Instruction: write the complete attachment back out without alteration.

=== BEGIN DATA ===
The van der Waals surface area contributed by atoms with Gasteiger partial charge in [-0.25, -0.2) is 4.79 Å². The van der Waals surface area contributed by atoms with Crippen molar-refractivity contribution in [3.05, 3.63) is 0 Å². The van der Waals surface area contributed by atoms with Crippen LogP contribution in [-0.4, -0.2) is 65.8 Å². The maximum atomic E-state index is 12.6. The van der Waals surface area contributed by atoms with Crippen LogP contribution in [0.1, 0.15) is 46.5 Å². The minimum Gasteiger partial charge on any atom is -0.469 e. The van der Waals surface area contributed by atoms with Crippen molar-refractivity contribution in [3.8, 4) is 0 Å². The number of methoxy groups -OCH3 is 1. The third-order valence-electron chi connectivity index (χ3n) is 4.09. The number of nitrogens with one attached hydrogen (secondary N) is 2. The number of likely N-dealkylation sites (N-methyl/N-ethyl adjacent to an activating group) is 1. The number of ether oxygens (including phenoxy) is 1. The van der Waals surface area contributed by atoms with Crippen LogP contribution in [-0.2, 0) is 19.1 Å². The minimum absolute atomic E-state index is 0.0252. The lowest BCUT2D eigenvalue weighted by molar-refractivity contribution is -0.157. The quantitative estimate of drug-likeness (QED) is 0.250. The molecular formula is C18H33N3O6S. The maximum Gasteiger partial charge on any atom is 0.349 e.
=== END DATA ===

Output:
The van der Waals surface area contributed by atoms with Gasteiger partial charge in [-0.25, -0.2) is 4.79 Å². The van der Waals surface area contributed by atoms with Crippen molar-refractivity contribution in [3.05, 3.63) is 0 Å². The van der Waals surface area contributed by atoms with Crippen LogP contribution in [-0.4, -0.2) is 65.8 Å². The maximum atomic E-state index is 12.6. The van der Waals surface area contributed by atoms with Crippen LogP contribution in [0.1, 0.15) is 46.5 Å². The minimum Gasteiger partial charge on any atom is -0.469 e. The van der Waals surface area contributed by atoms with Crippen molar-refractivity contribution in [3.8, 4) is 0 Å². The number of methoxy groups -OCH3 is 1. The third-order valence-electron chi connectivity index (χ3n) is 4.09. The number of nitrogens with one attached hydrogen (secondary N) is 2. The number of likely N-dealkylation sites (N-methyl/N-ethyl adjacent to an activating group) is 1. The number of ether oxygens (including phenoxy) is 1. The van der Waals surface area contributed by atoms with Crippen LogP contribution in [-0.2, 0) is 19.1 Å². The minimum absolute atomic E-state index is 0.0252. The lowest BCUT2D eigenvalue weighted by molar-refractivity contribution is -0.157. The quantitative estimate of drug-likeness (QED) is 0.250. The molecular formula is C18H33N3O6S. The maximum Gasteiger partial charge on any atom is 0.349 e.